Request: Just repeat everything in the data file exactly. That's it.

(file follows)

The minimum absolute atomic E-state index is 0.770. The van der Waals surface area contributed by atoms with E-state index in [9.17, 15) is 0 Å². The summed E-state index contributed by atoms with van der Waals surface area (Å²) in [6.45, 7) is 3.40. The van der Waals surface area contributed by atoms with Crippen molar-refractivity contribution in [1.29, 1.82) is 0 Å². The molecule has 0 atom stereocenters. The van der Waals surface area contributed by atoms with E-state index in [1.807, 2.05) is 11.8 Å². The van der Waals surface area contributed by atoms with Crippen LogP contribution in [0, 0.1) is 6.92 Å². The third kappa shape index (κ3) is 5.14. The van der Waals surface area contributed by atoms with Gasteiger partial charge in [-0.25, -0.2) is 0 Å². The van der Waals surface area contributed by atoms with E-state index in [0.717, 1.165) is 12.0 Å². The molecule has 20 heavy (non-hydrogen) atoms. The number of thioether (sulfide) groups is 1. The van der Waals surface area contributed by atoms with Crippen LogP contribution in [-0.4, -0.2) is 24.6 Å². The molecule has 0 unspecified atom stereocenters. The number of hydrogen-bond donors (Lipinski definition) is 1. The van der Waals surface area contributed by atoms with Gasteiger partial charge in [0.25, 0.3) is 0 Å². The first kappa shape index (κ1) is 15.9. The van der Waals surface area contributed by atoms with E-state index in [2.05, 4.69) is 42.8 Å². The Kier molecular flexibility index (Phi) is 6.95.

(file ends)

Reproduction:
The minimum absolute atomic E-state index is 0.770. The van der Waals surface area contributed by atoms with E-state index in [9.17, 15) is 0 Å². The summed E-state index contributed by atoms with van der Waals surface area (Å²) in [6.45, 7) is 3.40. The van der Waals surface area contributed by atoms with Crippen molar-refractivity contribution in [1.29, 1.82) is 0 Å². The molecule has 0 atom stereocenters. The van der Waals surface area contributed by atoms with E-state index in [1.807, 2.05) is 11.8 Å². The van der Waals surface area contributed by atoms with Crippen LogP contribution in [0, 0.1) is 6.92 Å². The third kappa shape index (κ3) is 5.14. The van der Waals surface area contributed by atoms with Gasteiger partial charge in [-0.25, -0.2) is 0 Å². The van der Waals surface area contributed by atoms with E-state index in [0.717, 1.165) is 12.0 Å². The molecule has 20 heavy (non-hydrogen) atoms. The number of thioether (sulfide) groups is 1. The van der Waals surface area contributed by atoms with Crippen LogP contribution in [-0.4, -0.2) is 24.6 Å². The molecule has 0 unspecified atom stereocenters. The number of hydrogen-bond donors (Lipinski definition) is 1. The van der Waals surface area contributed by atoms with Gasteiger partial charge in [0.25, 0.3) is 0 Å². The first kappa shape index (κ1) is 15.9. The van der Waals surface area contributed by atoms with E-state index in [2.05, 4.69) is 42.8 Å². The Kier molecular flexibility index (Phi) is 6.95.